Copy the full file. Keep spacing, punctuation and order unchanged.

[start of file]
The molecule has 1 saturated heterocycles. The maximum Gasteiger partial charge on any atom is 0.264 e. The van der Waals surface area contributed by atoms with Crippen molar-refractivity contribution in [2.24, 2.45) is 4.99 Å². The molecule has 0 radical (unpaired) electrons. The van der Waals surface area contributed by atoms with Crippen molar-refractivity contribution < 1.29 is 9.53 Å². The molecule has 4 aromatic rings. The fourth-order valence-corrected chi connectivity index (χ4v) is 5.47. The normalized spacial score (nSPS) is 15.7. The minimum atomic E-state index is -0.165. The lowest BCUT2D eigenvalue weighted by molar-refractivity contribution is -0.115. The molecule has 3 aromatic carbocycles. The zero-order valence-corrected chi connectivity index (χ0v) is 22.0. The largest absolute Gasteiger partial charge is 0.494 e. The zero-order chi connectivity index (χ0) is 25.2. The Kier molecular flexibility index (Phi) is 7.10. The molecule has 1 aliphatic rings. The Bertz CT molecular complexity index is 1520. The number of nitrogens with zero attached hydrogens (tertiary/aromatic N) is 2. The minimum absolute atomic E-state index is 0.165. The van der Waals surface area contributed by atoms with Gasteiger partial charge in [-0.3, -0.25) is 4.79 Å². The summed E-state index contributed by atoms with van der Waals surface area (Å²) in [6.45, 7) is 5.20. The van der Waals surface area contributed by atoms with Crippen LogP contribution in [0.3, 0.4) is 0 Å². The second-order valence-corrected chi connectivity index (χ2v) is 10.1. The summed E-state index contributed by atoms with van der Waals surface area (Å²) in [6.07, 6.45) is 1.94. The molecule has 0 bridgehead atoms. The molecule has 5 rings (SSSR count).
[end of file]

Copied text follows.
The molecule has 1 saturated heterocycles. The maximum Gasteiger partial charge on any atom is 0.264 e. The van der Waals surface area contributed by atoms with Crippen molar-refractivity contribution in [2.24, 2.45) is 4.99 Å². The molecule has 0 radical (unpaired) electrons. The van der Waals surface area contributed by atoms with Crippen molar-refractivity contribution < 1.29 is 9.53 Å². The molecule has 4 aromatic rings. The fourth-order valence-corrected chi connectivity index (χ4v) is 5.47. The normalized spacial score (nSPS) is 15.7. The minimum atomic E-state index is -0.165. The lowest BCUT2D eigenvalue weighted by molar-refractivity contribution is -0.115. The molecule has 3 aromatic carbocycles. The zero-order valence-corrected chi connectivity index (χ0v) is 22.0. The largest absolute Gasteiger partial charge is 0.494 e. The zero-order chi connectivity index (χ0) is 25.2. The Kier molecular flexibility index (Phi) is 7.10. The molecule has 1 aliphatic rings. The Bertz CT molecular complexity index is 1520. The number of nitrogens with zero attached hydrogens (tertiary/aromatic N) is 2. The minimum absolute atomic E-state index is 0.165. The van der Waals surface area contributed by atoms with Gasteiger partial charge in [-0.3, -0.25) is 4.79 Å². The summed E-state index contributed by atoms with van der Waals surface area (Å²) in [6.45, 7) is 5.20. The van der Waals surface area contributed by atoms with Crippen LogP contribution in [0.3, 0.4) is 0 Å². The second-order valence-corrected chi connectivity index (χ2v) is 10.1. The summed E-state index contributed by atoms with van der Waals surface area (Å²) in [6.07, 6.45) is 1.94. The molecule has 0 bridgehead atoms. The molecule has 5 rings (SSSR count).